On February 1, 1998, up to 40,000 people march from the nationalist Creggan estate to the Bogside area of Derry to commemorate the 26th anniversary of Bloody Sunday and to remember the 14 people who died after paratroopers opened fire during disturbances 26 years earlier. Organisers say it is one of the biggest Bloody Sunday marches to date.
Jean Heggarty, whose brother Kevin was among those killed on January 31, 1972, pays tribute to the families’ quest for truth. “The families have never doubted the truth would survive. Due to their determination 26 years later, Tony Blair stated in the House of Commons that he would establish the truth,” she says.
John Kelly, whose brother Michael was killed, says, “The families have had a long struggle but what Tony Blair has said has really surprised us. I think we are in a more jovial mood after that announcement.”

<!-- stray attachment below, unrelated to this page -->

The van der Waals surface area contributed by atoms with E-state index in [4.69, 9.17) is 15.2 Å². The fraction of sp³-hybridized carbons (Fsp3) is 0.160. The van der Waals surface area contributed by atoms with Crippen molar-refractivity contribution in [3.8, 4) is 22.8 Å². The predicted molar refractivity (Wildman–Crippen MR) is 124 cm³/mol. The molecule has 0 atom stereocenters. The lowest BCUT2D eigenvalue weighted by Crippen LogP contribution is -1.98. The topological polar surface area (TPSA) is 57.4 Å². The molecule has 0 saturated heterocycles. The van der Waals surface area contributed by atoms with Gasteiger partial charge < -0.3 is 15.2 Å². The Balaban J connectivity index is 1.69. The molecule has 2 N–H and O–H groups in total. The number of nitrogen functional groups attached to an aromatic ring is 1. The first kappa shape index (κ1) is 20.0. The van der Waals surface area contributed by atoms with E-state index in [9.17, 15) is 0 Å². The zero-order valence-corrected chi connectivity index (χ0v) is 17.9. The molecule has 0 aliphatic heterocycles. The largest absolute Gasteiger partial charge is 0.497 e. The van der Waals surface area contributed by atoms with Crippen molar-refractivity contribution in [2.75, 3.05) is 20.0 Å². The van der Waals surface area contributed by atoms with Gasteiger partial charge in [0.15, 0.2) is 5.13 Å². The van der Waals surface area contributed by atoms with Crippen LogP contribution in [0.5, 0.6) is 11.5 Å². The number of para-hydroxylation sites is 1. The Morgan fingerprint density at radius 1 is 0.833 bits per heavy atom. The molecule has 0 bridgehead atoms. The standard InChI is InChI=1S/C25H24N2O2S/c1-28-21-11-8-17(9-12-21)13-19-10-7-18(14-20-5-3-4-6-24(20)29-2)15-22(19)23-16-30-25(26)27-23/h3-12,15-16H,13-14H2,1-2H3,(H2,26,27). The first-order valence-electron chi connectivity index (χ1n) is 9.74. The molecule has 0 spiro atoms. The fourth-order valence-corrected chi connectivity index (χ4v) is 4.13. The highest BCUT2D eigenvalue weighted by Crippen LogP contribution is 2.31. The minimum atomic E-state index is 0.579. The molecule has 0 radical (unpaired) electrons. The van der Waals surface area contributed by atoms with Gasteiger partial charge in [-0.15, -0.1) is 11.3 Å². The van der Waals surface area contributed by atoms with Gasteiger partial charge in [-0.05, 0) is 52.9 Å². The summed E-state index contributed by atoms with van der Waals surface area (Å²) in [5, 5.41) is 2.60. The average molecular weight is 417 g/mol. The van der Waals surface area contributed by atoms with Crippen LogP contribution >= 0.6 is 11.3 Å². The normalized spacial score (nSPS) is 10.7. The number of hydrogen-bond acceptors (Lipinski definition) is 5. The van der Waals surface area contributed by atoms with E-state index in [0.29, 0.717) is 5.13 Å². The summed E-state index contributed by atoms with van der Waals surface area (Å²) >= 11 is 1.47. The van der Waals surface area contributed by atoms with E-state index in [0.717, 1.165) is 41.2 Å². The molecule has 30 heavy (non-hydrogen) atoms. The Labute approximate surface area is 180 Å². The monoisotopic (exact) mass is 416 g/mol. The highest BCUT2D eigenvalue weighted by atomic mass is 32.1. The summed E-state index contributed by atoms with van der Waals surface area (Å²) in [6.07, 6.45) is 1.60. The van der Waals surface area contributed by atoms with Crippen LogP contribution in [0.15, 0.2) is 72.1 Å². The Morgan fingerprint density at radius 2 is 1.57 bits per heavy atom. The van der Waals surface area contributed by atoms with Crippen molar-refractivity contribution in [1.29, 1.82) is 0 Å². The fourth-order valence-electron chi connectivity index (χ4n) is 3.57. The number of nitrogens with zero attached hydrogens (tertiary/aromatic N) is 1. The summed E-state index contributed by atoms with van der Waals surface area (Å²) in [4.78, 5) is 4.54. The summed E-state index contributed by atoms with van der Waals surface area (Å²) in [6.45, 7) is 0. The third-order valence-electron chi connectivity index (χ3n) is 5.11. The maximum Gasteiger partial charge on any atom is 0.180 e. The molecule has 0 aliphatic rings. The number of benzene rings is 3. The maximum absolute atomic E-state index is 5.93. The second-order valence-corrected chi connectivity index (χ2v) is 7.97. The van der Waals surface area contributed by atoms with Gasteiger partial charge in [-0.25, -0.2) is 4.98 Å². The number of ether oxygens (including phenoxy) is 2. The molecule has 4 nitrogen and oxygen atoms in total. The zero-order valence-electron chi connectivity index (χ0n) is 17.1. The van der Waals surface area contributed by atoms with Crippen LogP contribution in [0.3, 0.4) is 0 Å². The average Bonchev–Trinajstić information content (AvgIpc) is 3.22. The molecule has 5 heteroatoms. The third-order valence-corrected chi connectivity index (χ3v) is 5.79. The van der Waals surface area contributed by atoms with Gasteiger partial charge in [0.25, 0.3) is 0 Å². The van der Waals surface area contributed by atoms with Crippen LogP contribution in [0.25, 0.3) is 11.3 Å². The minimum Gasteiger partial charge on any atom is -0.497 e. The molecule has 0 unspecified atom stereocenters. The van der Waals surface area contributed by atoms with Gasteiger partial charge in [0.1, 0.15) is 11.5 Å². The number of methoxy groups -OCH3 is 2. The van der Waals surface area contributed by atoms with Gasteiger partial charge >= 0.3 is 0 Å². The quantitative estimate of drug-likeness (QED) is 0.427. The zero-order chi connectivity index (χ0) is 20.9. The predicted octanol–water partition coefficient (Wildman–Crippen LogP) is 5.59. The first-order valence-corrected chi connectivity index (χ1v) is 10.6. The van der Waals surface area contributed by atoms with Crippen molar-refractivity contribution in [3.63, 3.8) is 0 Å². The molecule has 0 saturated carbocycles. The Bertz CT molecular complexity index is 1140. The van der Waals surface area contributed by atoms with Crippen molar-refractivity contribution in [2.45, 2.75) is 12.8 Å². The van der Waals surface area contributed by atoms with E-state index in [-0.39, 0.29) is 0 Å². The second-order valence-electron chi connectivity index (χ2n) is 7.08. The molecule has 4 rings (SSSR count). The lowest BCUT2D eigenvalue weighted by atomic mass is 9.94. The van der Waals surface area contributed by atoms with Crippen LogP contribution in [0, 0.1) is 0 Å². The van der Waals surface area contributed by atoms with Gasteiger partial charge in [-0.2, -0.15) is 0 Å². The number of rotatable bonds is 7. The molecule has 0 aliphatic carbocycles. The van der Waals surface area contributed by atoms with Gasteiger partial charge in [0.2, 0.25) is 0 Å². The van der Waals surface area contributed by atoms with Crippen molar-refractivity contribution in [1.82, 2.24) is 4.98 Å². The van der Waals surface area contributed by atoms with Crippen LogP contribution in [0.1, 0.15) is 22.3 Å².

The Sinn Féin chief negotiator, Martin McGuinness, calls for prosecutions to result from the new Bloody Sunday inquiry. He says those commanding the paratroopers on the day should be called to account for their actions.
McGuinness includes in his remarks General Sir Robert Ford, who was Commander of Land Forces in Northern Ireland at the time of the killings. “I think the role of General Ford in particular is going to come under the microscope,” he says. “If people such as General Ford are found to be complicit in the killings then I think they should be subjected to proceedings in the courts. The implications of all that are enormous for the British establishment.”
In the immediate aftermath of the shootings, General Ford told the BBC that his men had returned only three shots after having between 10 and 20 rounds fired at them.
(From: “Special Report: Remembering Bloody Sunday,” BBC News, news.bbc.co.uk, February 1, 1998 | Pictured: In driving rain, relatives lay wreaths at the Bloody Sunday memorial)